By Emily Axel, Age Friendly Campaign Officer
26 January 2016: Ageing Without Children launched their report on people’s experience of getting older when they don’t have children—either by choice or circumstance—at an event at Leeds Civic Hall.
There were approximately 50 people in attendance, many of them older people, as well as professionals interested in this area of work.
Kirsty Woodard, AWOC’s founder, explained that she formed the organisation because she discovered there were no groups or charities formally addressing this important topic.
The report states that while 1 out of 5 people over 50 do not have children, there is still an expectation that people will be cared for by their children as they get older. This highlights a gap in the already growing social care crisis.
As speakers shared their own personal stories, a recurrent theme emerged: “I took care of my parents as they got older; who is going to do that for me?”
The report highlights other themes and concerns for this group, including a feeling of invisibility, being judged for not having children, lack of practical help, and a disconnection from younger generations.
A particularly poignant quote touched on fears about having their stories told, if they are not able to tell them: “If I get dementia, who is going to tell the carers that I don’t like sprouts and hate Eastenders?”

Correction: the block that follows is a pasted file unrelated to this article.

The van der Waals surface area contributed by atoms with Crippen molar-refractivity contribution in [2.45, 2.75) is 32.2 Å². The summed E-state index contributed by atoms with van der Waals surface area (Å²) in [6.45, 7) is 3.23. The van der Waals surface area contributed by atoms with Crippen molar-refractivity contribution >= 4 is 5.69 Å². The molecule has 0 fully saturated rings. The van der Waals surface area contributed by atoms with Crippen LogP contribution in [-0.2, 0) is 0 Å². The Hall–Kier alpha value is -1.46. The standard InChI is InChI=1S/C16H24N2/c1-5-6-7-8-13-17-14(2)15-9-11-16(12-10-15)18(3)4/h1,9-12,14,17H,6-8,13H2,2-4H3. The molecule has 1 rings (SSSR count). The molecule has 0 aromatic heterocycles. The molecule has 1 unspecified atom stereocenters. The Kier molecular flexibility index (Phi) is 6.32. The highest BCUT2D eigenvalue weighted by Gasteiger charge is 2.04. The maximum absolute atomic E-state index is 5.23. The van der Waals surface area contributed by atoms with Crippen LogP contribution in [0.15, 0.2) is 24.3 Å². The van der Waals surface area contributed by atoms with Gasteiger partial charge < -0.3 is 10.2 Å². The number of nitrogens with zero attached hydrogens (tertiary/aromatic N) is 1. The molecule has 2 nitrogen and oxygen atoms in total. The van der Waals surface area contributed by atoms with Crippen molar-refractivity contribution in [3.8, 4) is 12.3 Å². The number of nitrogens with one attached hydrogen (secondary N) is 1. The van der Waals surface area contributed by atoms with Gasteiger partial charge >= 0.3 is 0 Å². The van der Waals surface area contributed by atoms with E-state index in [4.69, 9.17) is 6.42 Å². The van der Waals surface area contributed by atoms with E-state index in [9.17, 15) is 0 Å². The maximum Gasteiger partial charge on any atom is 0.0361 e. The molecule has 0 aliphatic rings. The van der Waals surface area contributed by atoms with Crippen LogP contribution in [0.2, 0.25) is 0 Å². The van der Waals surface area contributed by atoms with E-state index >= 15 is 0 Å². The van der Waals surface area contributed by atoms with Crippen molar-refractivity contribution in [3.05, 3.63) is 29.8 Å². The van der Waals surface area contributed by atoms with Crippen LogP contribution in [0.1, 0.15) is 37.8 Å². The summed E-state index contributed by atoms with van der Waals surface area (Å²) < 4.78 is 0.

AWOC advocates that the Government take these concerns into account for future planning, that any national strategy about ageing should include the voices of people without children. They also urge Local Authorities not to assume that people will simply be taken care of by their children or family.
They also highlighted the importance of investing in intergenerational programming, so that people without children or grandchildren can still interact with different age groups.
Attendees were asked to discuss with each other what everyone could do to support this movement. Answers ranged from individual actions like using inclusive language and asking questions rather than making assumptions, to lobbying the government for robust funding and investment in social care and support.
Ageing Without Children was founded in 2014 and currently relies solely on donations and volunteer time to run. Read more about their work here.